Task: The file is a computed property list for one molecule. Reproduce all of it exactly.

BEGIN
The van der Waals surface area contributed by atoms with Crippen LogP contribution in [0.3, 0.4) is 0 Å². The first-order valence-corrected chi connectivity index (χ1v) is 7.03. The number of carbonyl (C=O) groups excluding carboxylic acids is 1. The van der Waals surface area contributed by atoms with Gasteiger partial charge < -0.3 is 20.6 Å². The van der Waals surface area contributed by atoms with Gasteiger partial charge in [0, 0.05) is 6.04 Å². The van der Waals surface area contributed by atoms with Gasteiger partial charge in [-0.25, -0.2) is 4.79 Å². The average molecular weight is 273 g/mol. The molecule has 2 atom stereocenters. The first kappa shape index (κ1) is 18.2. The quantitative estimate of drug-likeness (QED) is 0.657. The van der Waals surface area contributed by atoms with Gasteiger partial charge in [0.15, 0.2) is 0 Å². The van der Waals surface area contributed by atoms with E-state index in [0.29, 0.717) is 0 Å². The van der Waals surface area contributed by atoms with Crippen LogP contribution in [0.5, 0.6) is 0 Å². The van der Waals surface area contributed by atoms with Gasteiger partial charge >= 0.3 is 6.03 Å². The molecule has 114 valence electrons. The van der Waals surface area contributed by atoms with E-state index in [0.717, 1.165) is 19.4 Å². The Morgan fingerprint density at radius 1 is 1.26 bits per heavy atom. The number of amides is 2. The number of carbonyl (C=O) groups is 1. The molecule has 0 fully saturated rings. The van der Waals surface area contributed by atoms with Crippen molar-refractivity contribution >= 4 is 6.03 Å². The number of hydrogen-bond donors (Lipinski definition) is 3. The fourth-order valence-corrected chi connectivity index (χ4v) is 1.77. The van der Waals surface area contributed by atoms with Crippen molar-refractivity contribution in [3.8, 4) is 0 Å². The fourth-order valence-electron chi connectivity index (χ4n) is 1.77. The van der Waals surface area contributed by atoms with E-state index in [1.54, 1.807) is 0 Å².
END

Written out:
The van der Waals surface area contributed by atoms with Crippen LogP contribution in [0.3, 0.4) is 0 Å². The first-order valence-corrected chi connectivity index (χ1v) is 7.03. The number of carbonyl (C=O) groups excluding carboxylic acids is 1. The van der Waals surface area contributed by atoms with Gasteiger partial charge < -0.3 is 20.6 Å². The van der Waals surface area contributed by atoms with Gasteiger partial charge in [0, 0.05) is 6.04 Å². The van der Waals surface area contributed by atoms with Gasteiger partial charge in [-0.25, -0.2) is 4.79 Å². The average molecular weight is 273 g/mol. The molecule has 2 atom stereocenters. The first kappa shape index (κ1) is 18.2. The quantitative estimate of drug-likeness (QED) is 0.657. The van der Waals surface area contributed by atoms with Gasteiger partial charge in [0.15, 0.2) is 0 Å². The van der Waals surface area contributed by atoms with E-state index in [0.29, 0.717) is 0 Å². The van der Waals surface area contributed by atoms with Crippen LogP contribution in [0.5, 0.6) is 0 Å². The van der Waals surface area contributed by atoms with Gasteiger partial charge >= 0.3 is 6.03 Å². The molecule has 114 valence electrons. The van der Waals surface area contributed by atoms with E-state index in [0.717, 1.165) is 19.4 Å². The Morgan fingerprint density at radius 1 is 1.26 bits per heavy atom. The number of amides is 2. The number of carbonyl (C=O) groups is 1. The molecule has 0 fully saturated rings. The van der Waals surface area contributed by atoms with Crippen molar-refractivity contribution >= 4 is 6.03 Å². The number of hydrogen-bond donors (Lipinski definition) is 3. The fourth-order valence-corrected chi connectivity index (χ4v) is 1.77. The van der Waals surface area contributed by atoms with Crippen molar-refractivity contribution in [3.8, 4) is 0 Å². The fourth-order valence-electron chi connectivity index (χ4n) is 1.77. The van der Waals surface area contributed by atoms with E-state index in [1.54, 1.807) is 0 Å².